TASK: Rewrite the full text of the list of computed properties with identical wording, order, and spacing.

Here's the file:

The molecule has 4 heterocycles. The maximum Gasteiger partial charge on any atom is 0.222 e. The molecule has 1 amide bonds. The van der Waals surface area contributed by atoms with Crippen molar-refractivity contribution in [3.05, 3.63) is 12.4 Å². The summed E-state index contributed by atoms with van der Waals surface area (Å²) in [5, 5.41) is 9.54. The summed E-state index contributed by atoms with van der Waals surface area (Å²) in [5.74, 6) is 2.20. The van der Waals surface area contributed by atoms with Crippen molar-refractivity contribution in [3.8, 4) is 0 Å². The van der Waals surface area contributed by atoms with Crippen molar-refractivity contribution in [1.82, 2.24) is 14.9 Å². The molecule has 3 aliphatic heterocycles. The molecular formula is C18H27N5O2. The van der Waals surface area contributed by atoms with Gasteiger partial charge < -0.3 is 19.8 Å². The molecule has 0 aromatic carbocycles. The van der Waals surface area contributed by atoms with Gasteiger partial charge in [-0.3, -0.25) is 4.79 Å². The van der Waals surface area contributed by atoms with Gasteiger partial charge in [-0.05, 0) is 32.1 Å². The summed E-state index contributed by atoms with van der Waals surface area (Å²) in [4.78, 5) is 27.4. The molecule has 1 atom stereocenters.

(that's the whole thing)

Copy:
The molecule has 4 heterocycles. The maximum Gasteiger partial charge on any atom is 0.222 e. The molecule has 1 amide bonds. The van der Waals surface area contributed by atoms with Crippen molar-refractivity contribution in [3.05, 3.63) is 12.4 Å². The summed E-state index contributed by atoms with van der Waals surface area (Å²) in [5, 5.41) is 9.54. The summed E-state index contributed by atoms with van der Waals surface area (Å²) in [5.74, 6) is 2.20. The van der Waals surface area contributed by atoms with Crippen molar-refractivity contribution in [3.8, 4) is 0 Å². The van der Waals surface area contributed by atoms with Crippen molar-refractivity contribution in [1.82, 2.24) is 14.9 Å². The molecule has 3 aliphatic heterocycles. The molecular formula is C18H27N5O2. The van der Waals surface area contributed by atoms with Gasteiger partial charge < -0.3 is 19.8 Å². The molecule has 0 aromatic carbocycles. The van der Waals surface area contributed by atoms with Gasteiger partial charge in [-0.3, -0.25) is 4.79 Å². The van der Waals surface area contributed by atoms with Gasteiger partial charge in [-0.05, 0) is 32.1 Å². The summed E-state index contributed by atoms with van der Waals surface area (Å²) in [4.78, 5) is 27.4. The molecule has 1 atom stereocenters.